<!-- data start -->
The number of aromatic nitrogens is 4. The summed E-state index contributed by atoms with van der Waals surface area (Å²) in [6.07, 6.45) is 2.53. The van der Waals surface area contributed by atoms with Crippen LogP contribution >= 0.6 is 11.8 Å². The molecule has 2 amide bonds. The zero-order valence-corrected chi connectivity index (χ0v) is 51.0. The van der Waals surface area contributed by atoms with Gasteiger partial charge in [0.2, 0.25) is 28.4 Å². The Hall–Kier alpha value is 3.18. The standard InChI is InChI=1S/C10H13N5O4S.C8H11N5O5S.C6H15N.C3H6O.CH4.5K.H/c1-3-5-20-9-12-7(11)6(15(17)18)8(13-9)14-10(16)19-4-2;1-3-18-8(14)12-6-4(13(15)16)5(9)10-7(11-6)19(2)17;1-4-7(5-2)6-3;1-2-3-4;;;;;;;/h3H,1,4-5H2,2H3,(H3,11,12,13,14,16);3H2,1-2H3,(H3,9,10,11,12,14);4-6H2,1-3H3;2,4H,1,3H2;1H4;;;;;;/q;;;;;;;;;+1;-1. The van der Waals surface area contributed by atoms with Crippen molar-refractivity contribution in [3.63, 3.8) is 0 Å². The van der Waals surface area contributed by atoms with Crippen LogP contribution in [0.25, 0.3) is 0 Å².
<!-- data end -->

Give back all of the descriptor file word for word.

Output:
The number of aromatic nitrogens is 4. The summed E-state index contributed by atoms with van der Waals surface area (Å²) in [6.07, 6.45) is 2.53. The van der Waals surface area contributed by atoms with Crippen LogP contribution >= 0.6 is 11.8 Å². The molecule has 2 amide bonds. The zero-order valence-corrected chi connectivity index (χ0v) is 51.0. The van der Waals surface area contributed by atoms with Gasteiger partial charge in [0.2, 0.25) is 28.4 Å². The Hall–Kier alpha value is 3.18. The standard InChI is InChI=1S/C10H13N5O4S.C8H11N5O5S.C6H15N.C3H6O.CH4.5K.H/c1-3-5-20-9-12-7(11)6(15(17)18)8(13-9)14-10(16)19-4-2;1-3-18-8(14)12-6-4(13(15)16)5(9)10-7(11-6)19(2)17;1-4-7(5-2)6-3;1-2-3-4;;;;;;;/h3H,1,4-5H2,2H3,(H3,11,12,13,14,16);3H2,1-2H3,(H3,9,10,11,12,14);4-6H2,1-3H3;2,4H,1,3H2;1H4;;;;;;/q;;;;;;;;;+1;-1. The van der Waals surface area contributed by atoms with Crippen molar-refractivity contribution in [3.63, 3.8) is 0 Å². The van der Waals surface area contributed by atoms with Crippen LogP contribution in [0.25, 0.3) is 0 Å².